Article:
My friend and partner, ELW, has a degree in astrophysics. So, it makes sense that he’s got an interest in the happenings of the solar system. He’s also the father of two girls. So, it makes sense that he’d want to share the upcoming solar eclipse with them, especially since the path of totality this year goes right through his home town. And so it happened that I ended up on a cross-country road trip this week.
It’s no secret that my motherly instinct is…well, lacking. I’ve never dated anyone with kids, I avoid playgrounds like the plague, and the sound of a screaming child is enough to make me drop my shopping cart and vacate any establishment. Years ago, I was roped into watching the atrocious movie Four Christmases. The only part I enjoyed was the scene where the kid gets hit in the head. Quite possibly my favorite video on YouTube is the mock commercial for Nap Time. You’re starting to get the idea. That being said, if I had to choose two young girls to have with me on a road trip, I’d pick these two. And so far, they haven’t let me down.
Today, we made it up through north Georgia, cut across Tennessee, and are camped temporarily in Kentucky. We passed a lot of the typical sights one does in this part of the United States: there was a life-sized statue of a red elephant and an optometrist’s office with a clever name (Eye Site) in Gainesville; Confederate flags were proudly displayed at a trailer park in Dalton; and a blanket of kudzu devoured everything along the way. At one gas station, the persistent crow of a rooster issued from a parked pickup, but I was too chicken to go investigate. I learned a few things and remembered others. Gainsville, ELW tells me, is the poultry capital of the world. Dalton, I know from last May’s trip to Fort Mountain State Park, is the carpet capital of the world. And, I’m also told, one hour south of Nashville is the nation’s southernmost White Castle location.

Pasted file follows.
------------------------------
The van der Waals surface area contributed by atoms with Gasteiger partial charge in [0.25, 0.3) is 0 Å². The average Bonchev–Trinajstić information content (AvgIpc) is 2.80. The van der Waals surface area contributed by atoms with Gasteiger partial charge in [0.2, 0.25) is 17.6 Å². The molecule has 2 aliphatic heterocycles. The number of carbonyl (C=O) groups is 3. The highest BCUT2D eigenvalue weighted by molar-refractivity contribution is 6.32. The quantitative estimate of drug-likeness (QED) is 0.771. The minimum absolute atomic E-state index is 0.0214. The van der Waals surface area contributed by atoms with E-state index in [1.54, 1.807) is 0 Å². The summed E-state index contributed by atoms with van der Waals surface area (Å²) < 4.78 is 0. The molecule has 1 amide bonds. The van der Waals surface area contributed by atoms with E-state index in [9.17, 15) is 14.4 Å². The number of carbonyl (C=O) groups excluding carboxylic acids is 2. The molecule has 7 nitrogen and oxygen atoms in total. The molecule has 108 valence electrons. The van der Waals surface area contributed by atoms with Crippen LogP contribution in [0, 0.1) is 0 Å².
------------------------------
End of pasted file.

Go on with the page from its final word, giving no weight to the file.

Not a bad first day. Next up: caves and coatimundis.